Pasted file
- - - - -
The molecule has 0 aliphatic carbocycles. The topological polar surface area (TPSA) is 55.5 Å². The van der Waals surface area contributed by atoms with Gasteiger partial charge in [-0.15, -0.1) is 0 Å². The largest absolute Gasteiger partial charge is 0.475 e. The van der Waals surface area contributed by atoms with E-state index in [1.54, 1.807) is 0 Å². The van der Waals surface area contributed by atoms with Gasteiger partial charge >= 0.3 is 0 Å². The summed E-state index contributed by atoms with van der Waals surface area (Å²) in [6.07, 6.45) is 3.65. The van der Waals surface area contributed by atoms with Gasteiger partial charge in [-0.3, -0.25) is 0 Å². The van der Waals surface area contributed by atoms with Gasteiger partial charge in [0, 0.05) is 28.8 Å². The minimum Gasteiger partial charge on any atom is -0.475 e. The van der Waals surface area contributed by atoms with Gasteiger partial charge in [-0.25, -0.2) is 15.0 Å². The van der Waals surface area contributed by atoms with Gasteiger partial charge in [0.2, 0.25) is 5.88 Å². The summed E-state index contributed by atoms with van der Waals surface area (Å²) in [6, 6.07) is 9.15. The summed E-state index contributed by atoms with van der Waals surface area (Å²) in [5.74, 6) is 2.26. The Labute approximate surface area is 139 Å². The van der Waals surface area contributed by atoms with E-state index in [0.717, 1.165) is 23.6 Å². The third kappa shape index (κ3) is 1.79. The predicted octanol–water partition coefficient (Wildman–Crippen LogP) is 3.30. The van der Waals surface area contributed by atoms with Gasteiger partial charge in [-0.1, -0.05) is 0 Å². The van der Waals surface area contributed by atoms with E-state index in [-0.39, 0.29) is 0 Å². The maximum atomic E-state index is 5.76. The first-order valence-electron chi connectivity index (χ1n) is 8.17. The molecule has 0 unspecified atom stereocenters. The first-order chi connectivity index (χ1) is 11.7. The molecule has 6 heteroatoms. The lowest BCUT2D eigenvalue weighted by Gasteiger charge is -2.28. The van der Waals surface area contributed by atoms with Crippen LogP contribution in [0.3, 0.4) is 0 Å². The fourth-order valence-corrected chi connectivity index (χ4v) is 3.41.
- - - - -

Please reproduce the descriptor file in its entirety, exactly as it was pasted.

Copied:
The molecule has 0 aliphatic carbocycles. The topological polar surface area (TPSA) is 55.5 Å². The van der Waals surface area contributed by atoms with Gasteiger partial charge in [-0.15, -0.1) is 0 Å². The largest absolute Gasteiger partial charge is 0.475 e. The van der Waals surface area contributed by atoms with E-state index in [1.54, 1.807) is 0 Å². The van der Waals surface area contributed by atoms with Gasteiger partial charge >= 0.3 is 0 Å². The summed E-state index contributed by atoms with van der Waals surface area (Å²) in [6.07, 6.45) is 3.65. The van der Waals surface area contributed by atoms with Gasteiger partial charge in [-0.3, -0.25) is 0 Å². The van der Waals surface area contributed by atoms with Gasteiger partial charge in [0, 0.05) is 28.8 Å². The minimum Gasteiger partial charge on any atom is -0.475 e. The van der Waals surface area contributed by atoms with Gasteiger partial charge in [-0.25, -0.2) is 15.0 Å². The van der Waals surface area contributed by atoms with Gasteiger partial charge in [0.2, 0.25) is 5.88 Å². The summed E-state index contributed by atoms with van der Waals surface area (Å²) in [6, 6.07) is 9.15. The summed E-state index contributed by atoms with van der Waals surface area (Å²) in [5.74, 6) is 2.26. The Labute approximate surface area is 139 Å². The van der Waals surface area contributed by atoms with E-state index in [0.717, 1.165) is 23.6 Å². The third kappa shape index (κ3) is 1.79. The predicted octanol–water partition coefficient (Wildman–Crippen LogP) is 3.30. The van der Waals surface area contributed by atoms with Gasteiger partial charge in [-0.1, -0.05) is 0 Å². The van der Waals surface area contributed by atoms with E-state index in [-0.39, 0.29) is 0 Å². The maximum atomic E-state index is 5.76. The first-order valence-electron chi connectivity index (χ1n) is 8.17. The molecule has 0 unspecified atom stereocenters. The first-order chi connectivity index (χ1) is 11.7. The molecule has 6 heteroatoms. The lowest BCUT2D eigenvalue weighted by Gasteiger charge is -2.28. The van der Waals surface area contributed by atoms with Crippen LogP contribution in [0.3, 0.4) is 0 Å². The fourth-order valence-corrected chi connectivity index (χ4v) is 3.41.